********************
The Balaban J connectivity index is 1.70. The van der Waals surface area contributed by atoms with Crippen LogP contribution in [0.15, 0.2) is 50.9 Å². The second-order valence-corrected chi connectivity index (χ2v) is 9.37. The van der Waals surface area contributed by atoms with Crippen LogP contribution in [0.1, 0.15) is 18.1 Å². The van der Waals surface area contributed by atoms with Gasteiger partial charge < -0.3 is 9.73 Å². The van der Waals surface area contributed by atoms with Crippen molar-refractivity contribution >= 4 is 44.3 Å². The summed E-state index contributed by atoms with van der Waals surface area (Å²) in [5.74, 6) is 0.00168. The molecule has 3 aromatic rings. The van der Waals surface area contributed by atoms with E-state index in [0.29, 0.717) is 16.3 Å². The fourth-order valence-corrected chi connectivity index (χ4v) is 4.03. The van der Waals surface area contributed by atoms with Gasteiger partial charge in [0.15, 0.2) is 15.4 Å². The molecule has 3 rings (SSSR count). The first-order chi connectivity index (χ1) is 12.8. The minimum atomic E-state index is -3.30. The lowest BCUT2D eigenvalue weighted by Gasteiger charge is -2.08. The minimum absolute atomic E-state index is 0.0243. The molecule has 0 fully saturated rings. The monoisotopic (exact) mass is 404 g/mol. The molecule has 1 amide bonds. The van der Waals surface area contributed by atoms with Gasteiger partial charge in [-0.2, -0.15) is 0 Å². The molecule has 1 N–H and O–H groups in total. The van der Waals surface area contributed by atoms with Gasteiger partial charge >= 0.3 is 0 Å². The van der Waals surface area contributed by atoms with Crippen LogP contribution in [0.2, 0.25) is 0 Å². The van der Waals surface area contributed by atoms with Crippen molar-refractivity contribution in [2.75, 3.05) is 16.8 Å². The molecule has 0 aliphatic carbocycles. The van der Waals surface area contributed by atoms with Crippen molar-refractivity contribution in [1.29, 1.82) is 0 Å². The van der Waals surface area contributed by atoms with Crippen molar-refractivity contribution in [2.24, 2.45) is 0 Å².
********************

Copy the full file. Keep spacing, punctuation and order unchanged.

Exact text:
The Balaban J connectivity index is 1.70. The van der Waals surface area contributed by atoms with Crippen LogP contribution in [0.15, 0.2) is 50.9 Å². The second-order valence-corrected chi connectivity index (χ2v) is 9.37. The van der Waals surface area contributed by atoms with Crippen LogP contribution in [0.1, 0.15) is 18.1 Å². The van der Waals surface area contributed by atoms with Gasteiger partial charge < -0.3 is 9.73 Å². The van der Waals surface area contributed by atoms with Crippen molar-refractivity contribution >= 4 is 44.3 Å². The summed E-state index contributed by atoms with van der Waals surface area (Å²) in [5.74, 6) is 0.00168. The molecule has 3 aromatic rings. The van der Waals surface area contributed by atoms with E-state index in [0.29, 0.717) is 16.3 Å². The fourth-order valence-corrected chi connectivity index (χ4v) is 4.03. The van der Waals surface area contributed by atoms with Gasteiger partial charge in [0.15, 0.2) is 15.4 Å². The molecule has 3 rings (SSSR count). The first-order chi connectivity index (χ1) is 12.8. The minimum atomic E-state index is -3.30. The lowest BCUT2D eigenvalue weighted by Gasteiger charge is -2.08. The minimum absolute atomic E-state index is 0.0243. The molecule has 0 fully saturated rings. The monoisotopic (exact) mass is 404 g/mol. The molecule has 1 amide bonds. The van der Waals surface area contributed by atoms with Gasteiger partial charge in [-0.2, -0.15) is 0 Å². The molecule has 1 N–H and O–H groups in total. The van der Waals surface area contributed by atoms with Gasteiger partial charge >= 0.3 is 0 Å². The van der Waals surface area contributed by atoms with Crippen LogP contribution in [0.2, 0.25) is 0 Å². The van der Waals surface area contributed by atoms with Crippen molar-refractivity contribution in [2.75, 3.05) is 16.8 Å². The molecule has 0 aliphatic carbocycles. The van der Waals surface area contributed by atoms with Crippen molar-refractivity contribution in [1.29, 1.82) is 0 Å². The van der Waals surface area contributed by atoms with Crippen molar-refractivity contribution in [2.24, 2.45) is 0 Å².